We left Sydney Heads with a completely full boat of 40 passengers including a large birding group from Sweden, visitors from the United States and the UK plus some interstate and local enthusiasts. The weather was quite overcast and cool and, as we headed into the head wind, we quickly began to see good numbers of Wedge-tailed Shearwaters and the first of many groups of migrating Short-tailed Shearwaters. Steve's eagle eyes picked up two Little Penguins close to the boat and most people on board saw them in the choppy water as they surfaced very briefly several times. Fluttering and Hutton's Shearwaters flew obligingly close to the boat and gave very clear views of their plumage differences - we also had a few Australasian Gannets and an immature Black-browed Albatross fly by. At about 6 or 7 miles out from the heads, our attention was drawn to a very small shearwater flying in the same direction as the boat off our port quarter. We were therefore able to watch the bird for some time and note it's very small size compared to the Hutton's and Fluttering Shearwaters that we had been looking at, together with its very different flight pattern which was rapid and continuous with no gliding interspersed- an unmistakable LITTLE SHEARWATER. As we continued out towards the 10 Mile mark, some observers at the stern of the boat picked up the only Sooty Shearwater of the day and we were visited by more Black-browed Albatross, a Shy Albatross and our first of many Wilson's Storm-Petrel for the day. We passed our first sea monster of the day, an Australian Fur Seal and shortly afterwards encountered our first Humpback Whales of the day, a group of four. Amazingly, those of us on the upper deck picked up another Little Shearwater which this time flew at a more oblique angle to the boat and disappeared before many people had the chance to locate it. A Brown Skua flew past quite high and then the first Yellow-nosed Albatross of the day appeared which was then followed shortly by a White-faced Storm-Petrel which not many people got onto - we were to see many more out at the shelf however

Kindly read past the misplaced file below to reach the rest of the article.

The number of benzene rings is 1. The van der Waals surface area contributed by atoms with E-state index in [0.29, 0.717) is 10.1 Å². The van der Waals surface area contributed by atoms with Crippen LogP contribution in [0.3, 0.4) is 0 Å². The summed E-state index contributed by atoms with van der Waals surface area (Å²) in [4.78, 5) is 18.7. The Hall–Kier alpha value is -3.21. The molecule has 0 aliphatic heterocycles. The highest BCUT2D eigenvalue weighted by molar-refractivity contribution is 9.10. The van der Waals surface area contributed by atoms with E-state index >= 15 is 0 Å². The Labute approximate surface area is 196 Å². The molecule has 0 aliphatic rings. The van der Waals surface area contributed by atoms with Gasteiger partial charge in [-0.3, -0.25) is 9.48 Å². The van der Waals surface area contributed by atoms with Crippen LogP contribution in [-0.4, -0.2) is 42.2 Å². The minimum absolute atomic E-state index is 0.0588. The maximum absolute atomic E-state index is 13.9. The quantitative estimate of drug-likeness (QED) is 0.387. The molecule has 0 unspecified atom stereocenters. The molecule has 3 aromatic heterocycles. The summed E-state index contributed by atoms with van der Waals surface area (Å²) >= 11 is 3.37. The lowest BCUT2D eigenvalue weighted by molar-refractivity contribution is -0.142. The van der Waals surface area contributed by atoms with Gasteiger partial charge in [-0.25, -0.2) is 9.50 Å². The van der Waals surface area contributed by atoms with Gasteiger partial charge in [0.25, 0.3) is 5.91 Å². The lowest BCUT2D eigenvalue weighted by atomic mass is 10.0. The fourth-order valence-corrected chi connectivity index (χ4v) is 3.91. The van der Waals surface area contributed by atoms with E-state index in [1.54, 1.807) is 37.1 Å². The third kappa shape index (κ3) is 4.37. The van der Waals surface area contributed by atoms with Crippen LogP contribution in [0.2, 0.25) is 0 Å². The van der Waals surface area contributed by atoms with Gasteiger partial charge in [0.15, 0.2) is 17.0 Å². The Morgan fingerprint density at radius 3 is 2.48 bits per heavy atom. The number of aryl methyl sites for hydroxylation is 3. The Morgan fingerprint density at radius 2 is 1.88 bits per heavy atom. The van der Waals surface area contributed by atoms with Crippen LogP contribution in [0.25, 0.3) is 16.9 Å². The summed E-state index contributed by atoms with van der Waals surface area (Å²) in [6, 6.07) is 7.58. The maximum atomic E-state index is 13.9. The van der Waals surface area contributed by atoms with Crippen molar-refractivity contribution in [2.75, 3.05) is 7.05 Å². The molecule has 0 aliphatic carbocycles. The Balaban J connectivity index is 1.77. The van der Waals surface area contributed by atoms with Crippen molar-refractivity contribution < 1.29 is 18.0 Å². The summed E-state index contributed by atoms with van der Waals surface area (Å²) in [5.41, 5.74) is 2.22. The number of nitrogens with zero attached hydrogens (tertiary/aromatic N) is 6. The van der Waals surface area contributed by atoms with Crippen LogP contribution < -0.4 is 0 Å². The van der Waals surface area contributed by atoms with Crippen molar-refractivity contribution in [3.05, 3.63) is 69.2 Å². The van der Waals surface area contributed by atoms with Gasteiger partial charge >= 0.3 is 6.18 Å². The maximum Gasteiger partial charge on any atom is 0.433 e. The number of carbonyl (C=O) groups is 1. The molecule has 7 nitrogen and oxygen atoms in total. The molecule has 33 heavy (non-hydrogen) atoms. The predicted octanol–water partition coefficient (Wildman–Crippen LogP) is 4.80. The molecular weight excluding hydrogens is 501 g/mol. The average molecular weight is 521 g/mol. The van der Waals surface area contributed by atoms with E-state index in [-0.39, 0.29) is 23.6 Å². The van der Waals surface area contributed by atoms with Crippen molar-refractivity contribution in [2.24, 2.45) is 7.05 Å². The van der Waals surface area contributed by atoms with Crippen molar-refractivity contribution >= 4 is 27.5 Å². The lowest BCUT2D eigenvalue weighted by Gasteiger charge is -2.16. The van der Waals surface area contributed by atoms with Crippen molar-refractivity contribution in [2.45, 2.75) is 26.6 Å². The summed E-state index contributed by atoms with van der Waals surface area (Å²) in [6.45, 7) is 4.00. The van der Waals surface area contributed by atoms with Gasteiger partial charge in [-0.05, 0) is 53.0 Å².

Prior to reaching Brown's Mountain, the underwater seamount located 22.5NM from Sydney Heads, we saw two Cape Petrels neither of which approached the boat which was unusual, but it became apparent that none of the birds appeared to be hungry and they did not come into our berley slick as they would usually do. Throughout the journey to the shelf and on the return, we constantly encountered big flocks of Short-tailed Shearwaters on their way south, a great sight that made the day very special. When we arrived at Brown's Mountain, we drifted and set up a good berley slick and although quite a good number of birds came to visit, they certainly did not approach the boat in their usual way. We began to get very large numbers of Wilson's Storm-Petrels on the slick along with smaller numbers of White-faced Storm-Petrels. There were very few Providence and Great-winged Petrels (yet again!) which makes me wonder what has happened to them this year. Our first Wandering Albatross to arrive on the slick was a lovely male Antipodean and the two more that showed up later were an adult Gibson's and an adult Snowy making a remarkable trifecta of three Wanderers of three different sub-species. After drifting the slick for the third time, a Buller's Albatross put in an appearance confirming that this species is indeed a regular bird off Sydney